While the 'old-school' approach is
- to understand the situation, and then close our eyes and react (opening them only when we are done with our plan, if ever)
Agile means starting to react facing a moving target.
Also, not to assume you understand or know everything.
In the upcoming posts, I'll talk more about things like:
- The inspiring structure of the Manifesto, as a set of values that stand side-by-side.
- The clear division of Vision and Execution (Yin-Yang)
- The importance of maximizing the work not-done
- Agile and non-Agile ways of governance.


Stay tuned :)

Tuesday, November 22, 2016

Say NO now (ask me how)

In the series of learning useful skills, this time, lets talk about saying


But first...


Image result for why

It all started when (the fictional) me met Tai (pseudo-name) in a (fictional) cafeteria a few days back...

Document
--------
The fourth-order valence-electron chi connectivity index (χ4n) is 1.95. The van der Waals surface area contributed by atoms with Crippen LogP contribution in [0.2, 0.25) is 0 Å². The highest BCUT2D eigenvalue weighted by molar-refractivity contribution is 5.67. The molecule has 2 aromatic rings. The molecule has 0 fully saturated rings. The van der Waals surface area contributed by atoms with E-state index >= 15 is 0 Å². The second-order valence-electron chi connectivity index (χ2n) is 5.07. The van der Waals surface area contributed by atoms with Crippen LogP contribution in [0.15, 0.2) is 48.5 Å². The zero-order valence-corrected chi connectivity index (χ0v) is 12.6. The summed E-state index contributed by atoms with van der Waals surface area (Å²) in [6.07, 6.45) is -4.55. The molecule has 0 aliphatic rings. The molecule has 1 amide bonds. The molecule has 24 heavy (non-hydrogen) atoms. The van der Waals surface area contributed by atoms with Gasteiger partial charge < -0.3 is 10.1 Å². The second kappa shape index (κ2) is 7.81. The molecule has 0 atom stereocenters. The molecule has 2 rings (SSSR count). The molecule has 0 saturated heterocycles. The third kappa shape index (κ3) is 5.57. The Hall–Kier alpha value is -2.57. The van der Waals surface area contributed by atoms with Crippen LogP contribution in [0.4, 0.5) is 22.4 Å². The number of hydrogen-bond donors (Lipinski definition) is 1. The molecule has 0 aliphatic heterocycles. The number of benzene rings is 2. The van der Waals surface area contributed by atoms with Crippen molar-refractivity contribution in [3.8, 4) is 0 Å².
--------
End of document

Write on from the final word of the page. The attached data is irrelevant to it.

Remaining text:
She (allegedly) seemed really stressed, and said she stays evenings at work, since she is 120% charged...

The conversation might have gone something like this...

Q: Why are you so charged?
A: I under-estimated my charge, and said yes to 100% capacity... since I don't like not being useful...
But now I am 120% charged... 

Q: Since you stay late, do you manage to deliver the 120% you committed to?
A: Not really, it is too much for me... the overload burns me out.

Q: Imagine you were just 70% charged now, and had 30% time with no obligations, would you be able to actually deliver more than now or not?
A: (after a deep moment of thought) - actually yes! and in a calm way.

Q: So in fact, if you would say NO to the remaining 50% (120-70), you'd be able to make more people happy!!, right?
A: Yup.

Q: And you'd get to go home early! right?
A: Yup

Q: So why not insist on 70% capacity?
In fact, this will make: 
- The 70% more happy - they can rely on the yes they got.
- The 50% less frustrated - they receive no early and not on the (over-)due date.
- One happy (fictional) Tai leaving early and not stressed!

< A more serious explanation >
When we over-commit, we try to deliver beyond our capacity, hence we will probably